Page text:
13 October 2023
The author describes moving from fantasy to thrillers, and offers tips for writers thinking of changing genre
A few years ago, I did a signing tour at Waterstones stores in the north of England to publicise my fantasy novel, Red Tide. From time to time, I would be approached by shoppers who didn’t realise I was an author. (Apparently the posters and the table of books in front of me weren’t enough of a hint.) Mistaking me for a member of staff, they would ask me where the crime or the thriller section was.
Sorry, I can’t help you, I would say. But do you read fantasy?
George Martin’s Game of Thrones has brought fantasy into the mainstream, but there are still people who regard its fans as three arrows short of a quiver. So, when I explained to shoppers that I was a fantasy author, typically they would look aghast, then hug their children close and look around for the nearest exit.
That isn’t why I decided that my next novel would be a thriller. Over the course of the past few years, my reading tastes have moved from fantasy to thrillers, and as the saying goes, you should write what you read. What about the writing process, though? Is writing a thriller different from writing a fantasy book?
Generally, I would say there are more similarities than disparities. Plotting, characterisation, humour . . . the process is the same for both genres. But there are some important differences:
I don’t know why, but fantasy books seem to be longer than novels from other genres. And not just a little bit longer either. Typically, a book cannot truly be considered a fantasy novel unless it is thick enough to deflect small-arms fire. Red Tide was over 200,000 words long. Whereas my thriller All Lies Hidden is less than half that.
The fantasy I write is multi-threaded fantasy, with various storylines that weave together to form a larger tale. This brings an added layer of complexity to the writing. When I finished the first draft of Red Tide, I realised that the story of one of the characters was spread over five days, whereas everyone else’s was spread over four. Cue some re-writing (and self-admonishment).
Also, it is a challenge to preserve the distinctive voice of different characters when you are frequently jumping between them.
In comparison, writing a thriller is simple. All Lies Hidden is written in first person, meaning there is only one viewpoint and one ‘story’. Of course, greater simplicity doesn’t necessarily mean greater enjoyment for the author. But since the best part of writing any book is the ‘finishing it’ part, you reach that point much sooner when working on a thriller.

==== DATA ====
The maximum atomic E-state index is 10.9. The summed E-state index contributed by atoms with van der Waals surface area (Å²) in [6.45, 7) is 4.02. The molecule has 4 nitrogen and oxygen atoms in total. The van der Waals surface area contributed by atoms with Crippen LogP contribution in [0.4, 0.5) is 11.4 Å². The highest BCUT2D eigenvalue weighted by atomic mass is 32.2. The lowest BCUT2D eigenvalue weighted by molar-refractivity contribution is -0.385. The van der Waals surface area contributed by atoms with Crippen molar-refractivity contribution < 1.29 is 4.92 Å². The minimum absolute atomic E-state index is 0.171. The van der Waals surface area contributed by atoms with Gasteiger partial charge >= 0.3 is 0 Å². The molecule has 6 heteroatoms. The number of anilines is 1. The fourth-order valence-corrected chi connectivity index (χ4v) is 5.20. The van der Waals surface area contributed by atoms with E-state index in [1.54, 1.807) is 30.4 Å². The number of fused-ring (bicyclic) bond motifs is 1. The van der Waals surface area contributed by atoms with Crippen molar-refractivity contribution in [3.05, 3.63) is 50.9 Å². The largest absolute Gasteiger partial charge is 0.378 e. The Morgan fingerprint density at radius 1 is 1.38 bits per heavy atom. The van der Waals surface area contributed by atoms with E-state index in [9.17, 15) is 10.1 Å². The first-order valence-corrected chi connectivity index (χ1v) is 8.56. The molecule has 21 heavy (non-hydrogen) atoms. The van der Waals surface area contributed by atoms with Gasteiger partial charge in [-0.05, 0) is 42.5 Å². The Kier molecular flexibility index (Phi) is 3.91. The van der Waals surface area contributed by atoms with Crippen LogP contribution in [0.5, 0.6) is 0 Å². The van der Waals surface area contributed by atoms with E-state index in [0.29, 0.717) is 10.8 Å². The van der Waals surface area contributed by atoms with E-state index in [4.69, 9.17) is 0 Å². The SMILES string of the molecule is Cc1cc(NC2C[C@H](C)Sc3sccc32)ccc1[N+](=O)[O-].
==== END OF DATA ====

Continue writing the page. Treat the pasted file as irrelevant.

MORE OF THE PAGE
The most enjoyable aspect of writing fantasy is the worldbuilding. I mean, daydreaming while making up new worlds and magic systems? What’s not to like?
If there is a drawback, it is that worldbuilding takes time. I put considerable effort into making the places and cultures in my novels feel both realistic and interesting. So, my second novel, Dragon Hunters, features a city slowly sinking into the sea, whilst Red Tide takes places in a broken continent riddled with underwater portals leading to other worlds.
With thrillers, by contrast, the world has already been made up for you – however unsightly and messed up it might be.
The flipside to worldbuilding is research. With fantasy, an author makes up the story world, so he or she can never be wrong about it. Also, when I say they make up the world, they don’t need to make up the whole world – just enough to convince the reader that it feels real.
When I started writing All Lies Hidden, I was surprised – not to mention appalled – at how much research was involved. Police procedure, forensics, comas and minimally conscious states . . . all had to be studied, because if I made a mistake, my readers would surely spot it. While I was drafting the book, I spoke to (among other people) a police sergeant, a psychiatrist and an anaesthetist.
As someone accustomed to making everything up, the process was daunting. At times, it felt like I wasn’t doing much actual . . . writing. But on the plus side, I did get to go on a trip to the Lake District (where part of the book is set) and pass it off as work.
So, with all that said, do I prefer writing thrillers or fantasy novels?
The answer is undoubtedly ‘yes’.
Marc’s top tips for writing in a new genre
• Think twice. If you have an established readership in your existing genre, consider how many of your readers will read your work in a new genre.
• Immerse yourself in books from the new genre. Only then will you learn the rules and conventions of that field.
• Retain your focus. Be wary of introducing the conventions of your old genre into your new one. A novel that spans two genres may not sell well in either.
All Lies Hidden by Marc Turner is published by Endpapers Press
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